An Experimental Method Of Receiver Design
Ok, so this could end up being a post of epic proportions. So here goes it. Actually most of what I am going to write about as been the culmination of a long process of learning and knowledge gathering, where I am going to attempt to bring all those threads together into a whole. At this point, the jury is still out on whether I can actually do it, I have not yet even completed the build, but rather, am going to try and document the entire process from somewhere in the middle to the finish.
To go from the start I would have to explain in detail every little design decision I have made and why. Suffice to say, I have all those details buried deep in my brain, but I am not here to argue with internet experts, I am just trying to work this shit out for myself and understand the process better so that I might eventually build something worth using more than one and perhaps something that could replace the Icom as my daily drive.
So lets start this in the middle. Here is the board I designed, laid out and had manufactured. It is nothing revolutionary, it is a single conversion superhet. The mixer IC’s are gilbert cell types used in cordless phones. The IF amps are SMD version of the 2n2222 and the crystal filer is a 4 pole Cohn Min Loss design using 12mhz computer grade crystals.
The reason for the rubbish level crystal filter is that this is not going to be my forever receiver build and design, it is first and foremost an experimental board whose purpose is to learn as much about superhet design as I can and to try out some methods test and measurement based around using the nanoVNA for much of the measurement, especially for impedance.
So first things first, fire up the crystal oscillator and find some crystals that are close enough to each other to make the filter with. Don’t you love my oscillator, yeah even I used to homebrew like its 1932 and do Manhattan construction on copper clad board like some kind of peasant who could not design a PCB in some ecad. HAHA,. Actually, seeing this board has been getting a workout of late, i have designed one up and will get it made next time i send of boards. Might as well make something pretty looking 🙂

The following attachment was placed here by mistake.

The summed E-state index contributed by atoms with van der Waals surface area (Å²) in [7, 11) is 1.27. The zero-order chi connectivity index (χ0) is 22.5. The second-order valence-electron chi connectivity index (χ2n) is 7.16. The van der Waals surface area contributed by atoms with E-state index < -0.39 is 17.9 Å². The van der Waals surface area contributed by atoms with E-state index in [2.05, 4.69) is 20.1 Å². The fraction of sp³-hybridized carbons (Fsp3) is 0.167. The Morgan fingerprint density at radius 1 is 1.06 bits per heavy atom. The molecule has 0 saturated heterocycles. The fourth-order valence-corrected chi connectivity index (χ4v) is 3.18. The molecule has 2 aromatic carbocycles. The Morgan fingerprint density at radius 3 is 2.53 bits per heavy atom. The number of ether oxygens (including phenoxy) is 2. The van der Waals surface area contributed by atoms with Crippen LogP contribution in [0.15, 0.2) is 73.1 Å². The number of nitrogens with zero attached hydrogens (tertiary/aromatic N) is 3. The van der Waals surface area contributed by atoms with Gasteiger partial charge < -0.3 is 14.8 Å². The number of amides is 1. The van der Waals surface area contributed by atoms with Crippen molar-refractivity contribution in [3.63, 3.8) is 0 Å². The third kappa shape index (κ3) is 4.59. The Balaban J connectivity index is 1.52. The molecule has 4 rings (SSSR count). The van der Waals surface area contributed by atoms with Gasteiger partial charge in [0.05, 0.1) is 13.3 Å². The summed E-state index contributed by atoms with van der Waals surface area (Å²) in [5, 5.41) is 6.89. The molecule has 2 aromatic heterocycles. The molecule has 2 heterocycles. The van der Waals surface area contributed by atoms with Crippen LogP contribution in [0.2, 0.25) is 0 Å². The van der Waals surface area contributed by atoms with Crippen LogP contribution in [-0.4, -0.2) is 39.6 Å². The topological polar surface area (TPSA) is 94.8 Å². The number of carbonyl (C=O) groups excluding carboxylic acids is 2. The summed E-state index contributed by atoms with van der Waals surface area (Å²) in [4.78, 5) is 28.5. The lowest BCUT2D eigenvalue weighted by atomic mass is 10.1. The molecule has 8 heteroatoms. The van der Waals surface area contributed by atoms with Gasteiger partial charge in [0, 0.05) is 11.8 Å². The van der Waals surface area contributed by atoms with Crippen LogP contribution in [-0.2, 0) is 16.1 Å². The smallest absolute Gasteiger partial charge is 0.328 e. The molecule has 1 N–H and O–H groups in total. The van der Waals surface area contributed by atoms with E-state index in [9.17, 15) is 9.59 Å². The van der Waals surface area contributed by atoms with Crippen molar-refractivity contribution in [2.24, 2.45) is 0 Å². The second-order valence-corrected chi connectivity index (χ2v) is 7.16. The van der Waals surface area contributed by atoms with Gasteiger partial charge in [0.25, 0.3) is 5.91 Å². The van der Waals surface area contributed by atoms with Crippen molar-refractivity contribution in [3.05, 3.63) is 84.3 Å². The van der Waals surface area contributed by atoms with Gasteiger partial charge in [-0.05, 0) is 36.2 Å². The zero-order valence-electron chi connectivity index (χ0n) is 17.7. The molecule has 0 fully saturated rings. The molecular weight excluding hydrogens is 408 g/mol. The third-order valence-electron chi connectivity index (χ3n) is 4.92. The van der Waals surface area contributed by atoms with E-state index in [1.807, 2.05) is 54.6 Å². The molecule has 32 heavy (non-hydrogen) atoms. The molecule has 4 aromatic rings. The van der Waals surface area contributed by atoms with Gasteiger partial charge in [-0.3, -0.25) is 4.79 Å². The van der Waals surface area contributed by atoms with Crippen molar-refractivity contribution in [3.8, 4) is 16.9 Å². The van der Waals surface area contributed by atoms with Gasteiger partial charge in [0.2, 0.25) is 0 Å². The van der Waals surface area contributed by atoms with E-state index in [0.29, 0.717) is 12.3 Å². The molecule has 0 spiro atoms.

So here are my selection of crystals. The numbers are the last 4 digits of the frequency readout, so the split between the highest and lowest crystal is 13hz, which is a pretty tight grouping, typically i am looking for a spread no more than about 50hz. Crystal filter building can be hit and miss, but I am trying to work on a simple and yet repeatable method of making filters even with the rubbish computer grade crystals we can get now.
Having a fairly accurate frequency counter really helps here to get crystals as closely matched as you can. This one was rejected because it was 7 hertz different from the rest.
Now I know a 4 crystal filter is going to be kind of rubbish, but, when all you are trying to achieve is learning and a method of design, test and measure, it will be good enough for that. So the above image is the Z plot and 21 gain plot for the filter terminated so of course it looks rubbish.
The 2 markers show kind of where the passband is and if you look at the Z lot you can see that the impedance is all over the place with a minimum of 75 ohms and a maximum of 230 ohms across the passband. This is not going to be very easy to get a match with, but like i has been doing with the other crystal filters I have been attempting to build, I will split the difference and attempt to match the output of the IF amp to maybe something like 150 ohms and just see how the losses look. If its less than 10dB i will be happy enough.
The design goals for the IF amps was to have 20dB of gain. They were designed in LTspice because that hurts no parts LOL. Ignore the transformer ratios because they will need to be measured to see just where things are at. But, as for the gain of the amp, well its pretty damn close to having 20dB gain.
The input signal was 53mV RMS. Ignore the p-p voltage its actually displaying wrong. Shit scope what can i say.
With the output of 520mV RMS and a little math that looks something like L = 20 × log (voltage ratio V2 / V1) and you get 20dB gain. Bloody dead nuts on.
Measured the input impedance and its about 85ohms.
Measured the output impedance and its about 40 ohms.
And this is where we are currently at, needing to wind some transformers to see if all this measuring, testing and thinking like a big boy actually means anything in reality. But for now, things are looking ok and we have all the numbers we need.
RF IN is 50 ohms.
Mixer Input and output is 1500 ohms.
IF amp is 84ohms in and 40 ohms out.
IF Filter is 150ohms in and out.
And this post is 900+ words and 11 images HAHA and we are not even ready to feed some signal into it and see if it actually works. But hey, this is what learning is all about. Measure once, cut twice HAHA. Only time will tell now if i have my shit together.